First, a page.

Do not use lawn mower clippings to feed your rabbit. The heat and crushing action encourages fermentation of the grass which will lead to an upset stomach if your rabbit eats it. Only use hand-pulled or hand-cut grass to feed your rabbit, or let your rabbit graze on the lawn directly. Be sure that the grass has not been treated with any pesticides or chemicals.

Water

Rabbit drinking from a water bottle.

Water is vital to a rabbit's survival. Typical water intake is about 10% of a rabbit's body weight or 50–100 mL/kg (22-46 mL/lb) daily.[4][5] If a bunny does not drink sufficient water, the contents in its GI tract will dry up and cause anorexia. Fresh cold water should be provided at least twice a day in a bowl, crock, or water bottle.

Generally, a bunny will drink more from a crock or bowl than a sipper bottle, so using a water dish is usually the better choice. However, drinking bottles avoid wetting dewlaps, which can lead to moist dermatitis, and are usually easier to keep clean as the rabbit cannot step in or kick in food and feces. Ideally, offer both a water dish and bottle so the rabbit may choose, but if circumstances such as a messy rabbit warrant using only a bottle, it is a perfectly valid choice as long as you get one large enough.

Another popular choice for dispensing water are gravity water stations.

Rabbits will not drink warm or hot water. The water container should be washed often with hot water and detergent to prevent bacterial buildup.

Below are some links with more information about water.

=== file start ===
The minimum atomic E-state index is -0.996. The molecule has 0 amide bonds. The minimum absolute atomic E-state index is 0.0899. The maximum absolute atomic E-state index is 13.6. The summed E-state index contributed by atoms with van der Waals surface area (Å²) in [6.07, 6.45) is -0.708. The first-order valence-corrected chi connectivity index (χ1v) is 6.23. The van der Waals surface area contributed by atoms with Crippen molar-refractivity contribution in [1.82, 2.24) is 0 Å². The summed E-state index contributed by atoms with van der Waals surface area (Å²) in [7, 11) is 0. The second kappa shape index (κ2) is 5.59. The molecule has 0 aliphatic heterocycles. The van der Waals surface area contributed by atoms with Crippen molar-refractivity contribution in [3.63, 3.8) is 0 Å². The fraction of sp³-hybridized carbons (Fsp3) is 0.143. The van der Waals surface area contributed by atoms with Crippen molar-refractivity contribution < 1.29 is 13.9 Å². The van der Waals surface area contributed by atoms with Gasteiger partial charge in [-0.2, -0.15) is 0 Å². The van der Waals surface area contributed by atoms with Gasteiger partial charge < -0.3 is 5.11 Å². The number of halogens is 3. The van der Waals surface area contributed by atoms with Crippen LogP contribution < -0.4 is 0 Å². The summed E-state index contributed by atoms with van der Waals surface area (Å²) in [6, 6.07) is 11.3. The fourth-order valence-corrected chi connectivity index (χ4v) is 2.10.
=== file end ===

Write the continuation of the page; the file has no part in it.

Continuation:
Pellets

Main article: Pellets

Pellets provide rabbits a convenient package of the necessary minerals and nutrients that are generally not available without a enormously varied diet. However, there are some rabbit owners who feed their rabbits a pellet-free diet due to teeth problems, chronic GI issues, and obesity. We recommend that you feed at most 1/8-1/4 cup of pellets per 5 lbs of rabbit per day. Too many pellets can lead to obesity and a lack of adequate hay consumption. See our Pellets article for more information on the type of pellets to choose.

Vegetables

Rabbits sharing a head of lettuce.
Main article: Vegetables

Vegetables constitute an important part of your rabbit's diet and usually should be fed daily. Fresh vegetables should make up approximately 10% of your adult rabbit's diet. Vegetables provide additional nutrients and different textures and tastes, an enriching experience for your rabbit. Wet veggies are also a good source of water if your bunny does not drink very much from his water bowl or bottle. Read more at our Vegetables article.

Treats

Main article: Treats

While there are a variety of foods that you may feed your pet rabbit without severe digestion issues, we recommend using their regular pellets or fresh herbs and vegetables as treats. These foods will at least provide some nutrition to your rabbit, and typically rabbits will go crazy over anything that is not hay. Commercial brands with yogurt drops and other ingredients, while not necessarily immediately deadly to your bun, are not nutritious at all and may cause long term health problems if fed too often because of wrong flora developing in their gut. Fresh fruit and carrots are a better alternative if you really want to let your rabbit have a "piece of candy" and are also lighter on your wallet. Read more at our Treats article.

Special Needs

Main article: Special Needs Rabbits

Like humans, all rabbits are different, and some may not thrive on the standard rabbit diet recommended above. Some may not be able to tolerate greens while others may not be able to tolerate pellets. As their caretaker, you are the best judge of what is best for your rabbit and should adjust each portion of a bun's diet as needed. See Special Needs Rabbits for more information about their care.

Here are links with some more information about feeding a special needs rabbit.

Further Reading

See Also

References

  1. Lucille Moore, Rabbit Nutrition and Nutritional Healing, 1e, 2011, p. 87.
  2. Marinell Harriman, House Rabbit Handbook: How to Live with an Urban Rabbit, 4th edition, p. 58.
  3. House Rabbit Society, FAQ: Diet
  4. Anna Meredith & Sharon Redrobe, BSAVA Manual of Exotic Pets, 4e, 2001.
  5. Frances Harcourt-Brown, Textbook of Rabbit Medicine, 1e, 2006.